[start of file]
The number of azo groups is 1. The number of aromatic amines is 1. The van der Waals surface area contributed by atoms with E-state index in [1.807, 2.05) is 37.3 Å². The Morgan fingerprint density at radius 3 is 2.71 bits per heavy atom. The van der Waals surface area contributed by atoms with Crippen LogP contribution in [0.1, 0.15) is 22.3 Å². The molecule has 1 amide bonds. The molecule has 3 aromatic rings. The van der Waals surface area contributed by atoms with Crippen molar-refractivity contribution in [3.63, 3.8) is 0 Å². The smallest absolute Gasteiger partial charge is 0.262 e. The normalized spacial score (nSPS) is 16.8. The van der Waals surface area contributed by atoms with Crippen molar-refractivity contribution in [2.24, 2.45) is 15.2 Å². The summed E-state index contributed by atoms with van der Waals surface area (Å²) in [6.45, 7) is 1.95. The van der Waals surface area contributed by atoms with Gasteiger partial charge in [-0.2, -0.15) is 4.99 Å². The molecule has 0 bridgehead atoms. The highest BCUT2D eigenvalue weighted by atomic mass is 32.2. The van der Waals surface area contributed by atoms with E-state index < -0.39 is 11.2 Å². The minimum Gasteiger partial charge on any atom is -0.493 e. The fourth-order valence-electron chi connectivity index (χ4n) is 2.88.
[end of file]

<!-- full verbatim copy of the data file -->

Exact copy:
The number of azo groups is 1. The number of aromatic amines is 1. The van der Waals surface area contributed by atoms with E-state index in [1.807, 2.05) is 37.3 Å². The Morgan fingerprint density at radius 3 is 2.71 bits per heavy atom. The van der Waals surface area contributed by atoms with Crippen LogP contribution in [0.1, 0.15) is 22.3 Å². The molecule has 1 amide bonds. The molecule has 3 aromatic rings. The van der Waals surface area contributed by atoms with Crippen molar-refractivity contribution in [3.63, 3.8) is 0 Å². The smallest absolute Gasteiger partial charge is 0.262 e. The normalized spacial score (nSPS) is 16.8. The van der Waals surface area contributed by atoms with Crippen molar-refractivity contribution in [2.24, 2.45) is 15.2 Å². The summed E-state index contributed by atoms with van der Waals surface area (Å²) in [6.45, 7) is 1.95. The van der Waals surface area contributed by atoms with Gasteiger partial charge in [-0.2, -0.15) is 4.99 Å². The molecule has 0 bridgehead atoms. The highest BCUT2D eigenvalue weighted by atomic mass is 32.2. The van der Waals surface area contributed by atoms with E-state index < -0.39 is 11.2 Å². The minimum Gasteiger partial charge on any atom is -0.493 e. The fourth-order valence-electron chi connectivity index (χ4n) is 2.88.